Forty foreign journalists and two American soldiers captured in the strife-torn Iraqi city of Basra reached freedom Saturday.
The journalists were tired, hungry and stripped of their expensive gear, but they were happy to be free."We went after the story and the story got us," said John Giordano of New York City, who works for SABA photo agency.
The journalists and soldiers were turned over to the Red Cross in Baghdad Friday.
The Pentagon identified the soldiers as 1st Lt. Kevin L. Rice, 27, and Pvt. Lem R. Jeffries, 32. Both are assigned to the 9th Engineers Battalion, VII U.S. Army Corps based in Germany. The soldiers refused to talk with reporters.
The journalists were bused from Baghdad to the Jordanian border post of Ruweished, where most were picked up by their organizations for the trip to Amman, 130 miles west.
They were captured near Basra last weekend after venturing beyond areas controlled by the U.S. military to try to cover unrest in that southern Iraqi port city.
Giordano and his colleagues said they entered Iraq last Sunday in a convoy of vehicles from Kuwait. They said they saw no military checkpoints but passed Iraqi soldiers who smiled and waved at them.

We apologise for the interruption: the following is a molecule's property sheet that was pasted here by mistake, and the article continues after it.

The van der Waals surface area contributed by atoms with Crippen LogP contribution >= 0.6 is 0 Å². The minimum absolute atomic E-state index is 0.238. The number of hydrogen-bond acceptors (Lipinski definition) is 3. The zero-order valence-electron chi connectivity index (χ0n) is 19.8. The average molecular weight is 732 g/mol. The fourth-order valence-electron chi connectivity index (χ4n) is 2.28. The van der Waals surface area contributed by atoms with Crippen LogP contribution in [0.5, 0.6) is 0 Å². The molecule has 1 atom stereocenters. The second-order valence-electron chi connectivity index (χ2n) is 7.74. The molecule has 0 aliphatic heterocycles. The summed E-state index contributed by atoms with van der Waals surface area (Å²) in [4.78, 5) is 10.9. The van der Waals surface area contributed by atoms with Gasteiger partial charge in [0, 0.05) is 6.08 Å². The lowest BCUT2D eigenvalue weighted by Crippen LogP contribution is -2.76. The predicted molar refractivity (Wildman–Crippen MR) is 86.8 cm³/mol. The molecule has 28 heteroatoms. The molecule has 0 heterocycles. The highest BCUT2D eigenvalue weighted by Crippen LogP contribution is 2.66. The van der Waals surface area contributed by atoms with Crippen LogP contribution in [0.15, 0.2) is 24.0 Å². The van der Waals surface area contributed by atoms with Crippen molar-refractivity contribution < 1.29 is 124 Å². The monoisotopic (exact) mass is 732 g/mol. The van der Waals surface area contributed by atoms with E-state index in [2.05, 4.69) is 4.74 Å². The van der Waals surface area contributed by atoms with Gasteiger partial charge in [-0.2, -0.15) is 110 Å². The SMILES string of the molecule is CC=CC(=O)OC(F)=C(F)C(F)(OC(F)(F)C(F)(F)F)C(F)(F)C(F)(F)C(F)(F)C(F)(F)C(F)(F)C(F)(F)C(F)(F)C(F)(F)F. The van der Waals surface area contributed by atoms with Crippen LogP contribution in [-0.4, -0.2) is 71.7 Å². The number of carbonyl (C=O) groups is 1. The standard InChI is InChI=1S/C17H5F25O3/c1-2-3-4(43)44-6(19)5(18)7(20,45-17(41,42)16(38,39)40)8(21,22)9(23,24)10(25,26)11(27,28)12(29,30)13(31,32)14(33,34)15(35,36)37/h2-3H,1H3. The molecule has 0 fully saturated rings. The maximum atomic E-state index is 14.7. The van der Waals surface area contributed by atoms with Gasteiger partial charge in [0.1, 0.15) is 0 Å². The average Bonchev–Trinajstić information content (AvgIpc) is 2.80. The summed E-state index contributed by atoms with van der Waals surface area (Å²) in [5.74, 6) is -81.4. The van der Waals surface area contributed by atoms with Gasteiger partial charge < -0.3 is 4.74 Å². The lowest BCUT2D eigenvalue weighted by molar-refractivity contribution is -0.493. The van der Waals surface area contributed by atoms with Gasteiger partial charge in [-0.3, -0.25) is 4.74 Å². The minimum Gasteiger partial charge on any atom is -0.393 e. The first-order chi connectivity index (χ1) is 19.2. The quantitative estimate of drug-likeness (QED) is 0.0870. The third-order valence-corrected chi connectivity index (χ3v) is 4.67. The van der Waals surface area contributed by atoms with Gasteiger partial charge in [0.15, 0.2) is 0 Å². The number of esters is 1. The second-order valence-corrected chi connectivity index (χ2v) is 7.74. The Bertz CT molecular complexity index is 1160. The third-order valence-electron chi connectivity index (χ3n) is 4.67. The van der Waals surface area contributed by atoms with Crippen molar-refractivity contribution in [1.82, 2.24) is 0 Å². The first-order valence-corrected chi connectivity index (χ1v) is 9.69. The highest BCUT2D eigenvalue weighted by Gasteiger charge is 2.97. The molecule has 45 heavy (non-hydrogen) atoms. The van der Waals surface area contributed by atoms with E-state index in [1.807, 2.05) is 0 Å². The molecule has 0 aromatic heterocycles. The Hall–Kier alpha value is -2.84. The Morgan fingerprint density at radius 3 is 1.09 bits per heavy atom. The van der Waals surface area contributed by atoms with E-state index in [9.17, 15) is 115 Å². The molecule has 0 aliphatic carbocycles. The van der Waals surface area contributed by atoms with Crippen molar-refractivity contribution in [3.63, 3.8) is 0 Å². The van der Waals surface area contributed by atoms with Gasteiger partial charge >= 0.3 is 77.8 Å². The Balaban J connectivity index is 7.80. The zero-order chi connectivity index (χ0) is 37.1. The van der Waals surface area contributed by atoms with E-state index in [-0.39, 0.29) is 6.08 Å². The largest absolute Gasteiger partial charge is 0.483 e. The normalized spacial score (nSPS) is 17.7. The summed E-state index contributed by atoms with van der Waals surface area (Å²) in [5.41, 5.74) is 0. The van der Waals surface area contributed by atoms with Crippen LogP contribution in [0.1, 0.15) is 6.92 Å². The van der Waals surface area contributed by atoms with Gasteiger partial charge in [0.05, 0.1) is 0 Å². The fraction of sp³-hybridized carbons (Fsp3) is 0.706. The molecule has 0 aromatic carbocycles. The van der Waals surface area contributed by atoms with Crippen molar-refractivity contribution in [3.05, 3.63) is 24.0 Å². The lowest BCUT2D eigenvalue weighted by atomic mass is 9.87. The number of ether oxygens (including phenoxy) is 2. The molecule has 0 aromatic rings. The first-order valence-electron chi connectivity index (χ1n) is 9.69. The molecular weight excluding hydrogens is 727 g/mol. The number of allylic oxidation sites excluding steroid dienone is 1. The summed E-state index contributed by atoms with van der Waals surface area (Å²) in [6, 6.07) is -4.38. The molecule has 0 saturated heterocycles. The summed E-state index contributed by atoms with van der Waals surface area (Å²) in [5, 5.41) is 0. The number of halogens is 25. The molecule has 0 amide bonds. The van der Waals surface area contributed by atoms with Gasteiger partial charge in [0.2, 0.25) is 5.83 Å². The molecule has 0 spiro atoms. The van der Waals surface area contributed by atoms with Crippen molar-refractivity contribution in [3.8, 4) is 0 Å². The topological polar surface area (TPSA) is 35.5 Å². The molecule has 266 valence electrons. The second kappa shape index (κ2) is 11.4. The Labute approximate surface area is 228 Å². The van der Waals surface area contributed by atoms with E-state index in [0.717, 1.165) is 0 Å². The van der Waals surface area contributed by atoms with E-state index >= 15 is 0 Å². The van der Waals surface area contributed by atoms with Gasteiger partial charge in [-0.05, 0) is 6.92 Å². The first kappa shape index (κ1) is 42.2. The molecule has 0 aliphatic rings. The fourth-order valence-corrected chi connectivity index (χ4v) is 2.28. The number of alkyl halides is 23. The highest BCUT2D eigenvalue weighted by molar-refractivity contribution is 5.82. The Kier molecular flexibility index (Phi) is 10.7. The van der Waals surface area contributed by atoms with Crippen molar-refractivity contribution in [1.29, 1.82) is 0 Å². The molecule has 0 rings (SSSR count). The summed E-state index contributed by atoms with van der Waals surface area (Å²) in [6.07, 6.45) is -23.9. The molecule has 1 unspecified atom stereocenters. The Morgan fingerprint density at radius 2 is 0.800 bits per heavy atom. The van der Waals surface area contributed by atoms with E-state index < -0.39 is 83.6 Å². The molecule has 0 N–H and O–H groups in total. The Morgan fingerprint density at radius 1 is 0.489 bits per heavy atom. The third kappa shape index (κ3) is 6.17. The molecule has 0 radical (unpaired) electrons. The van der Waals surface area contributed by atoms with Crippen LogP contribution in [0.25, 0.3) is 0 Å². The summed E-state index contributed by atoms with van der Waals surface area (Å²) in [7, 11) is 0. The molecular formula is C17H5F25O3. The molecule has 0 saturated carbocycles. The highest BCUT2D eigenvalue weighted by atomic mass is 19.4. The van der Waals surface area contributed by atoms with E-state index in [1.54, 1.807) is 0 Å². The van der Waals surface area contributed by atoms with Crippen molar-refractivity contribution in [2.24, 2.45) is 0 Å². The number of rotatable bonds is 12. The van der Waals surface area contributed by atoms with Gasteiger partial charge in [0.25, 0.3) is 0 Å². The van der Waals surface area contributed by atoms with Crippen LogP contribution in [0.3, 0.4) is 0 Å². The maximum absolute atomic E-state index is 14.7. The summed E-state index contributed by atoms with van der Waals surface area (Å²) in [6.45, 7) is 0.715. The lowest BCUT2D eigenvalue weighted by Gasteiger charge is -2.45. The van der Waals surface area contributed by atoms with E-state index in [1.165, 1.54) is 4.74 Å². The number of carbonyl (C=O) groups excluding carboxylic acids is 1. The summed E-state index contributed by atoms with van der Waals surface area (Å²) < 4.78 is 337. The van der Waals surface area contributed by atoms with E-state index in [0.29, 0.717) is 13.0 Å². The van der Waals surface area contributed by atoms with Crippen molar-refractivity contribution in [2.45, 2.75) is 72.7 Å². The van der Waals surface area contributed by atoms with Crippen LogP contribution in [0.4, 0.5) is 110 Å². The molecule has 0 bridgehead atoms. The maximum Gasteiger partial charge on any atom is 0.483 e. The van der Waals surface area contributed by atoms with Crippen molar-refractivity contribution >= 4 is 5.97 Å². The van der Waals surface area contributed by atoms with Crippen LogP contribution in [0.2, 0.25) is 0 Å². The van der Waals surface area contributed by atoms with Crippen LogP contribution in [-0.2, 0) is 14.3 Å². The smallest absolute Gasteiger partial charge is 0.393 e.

Odd R. Andersen, a Norwegian photographer with Oslo's Dagbladet newspaper, said the journalists asked some soldiers if they could continue into Basra. "They said, `Of course. Welcome. It is peace.' "
But 25 miles south of Basra, they ran into a roadblock run by Republican Guards, who arrested them.
"They were very upset that we had a Saudi rental car," Andersen said.
The journalists said the soldiers confiscated their cars and vans, as well as cameras, computers and other gear.
"I don't think it had to do with anything but simple greed," said Ron Jacques, another SABA photographer from New York.
They said they were questioned and held five days in a military prison, where toilets flooded into their cells on rainy days and food was scanty. They were bused to Baghdad on Thursday.
During their imprisonment, they had no news from the outside world, but "we heard heavy shelling out of Basra," Andersen said.
"In two weeks, Iraq is going to split apart," Jacques said.
The journalists included 11 Americans, 17 French, three Italians, two Britons, two Norwegians, two Brazilians, a Spaniard, an Irish national and a Uruguayan.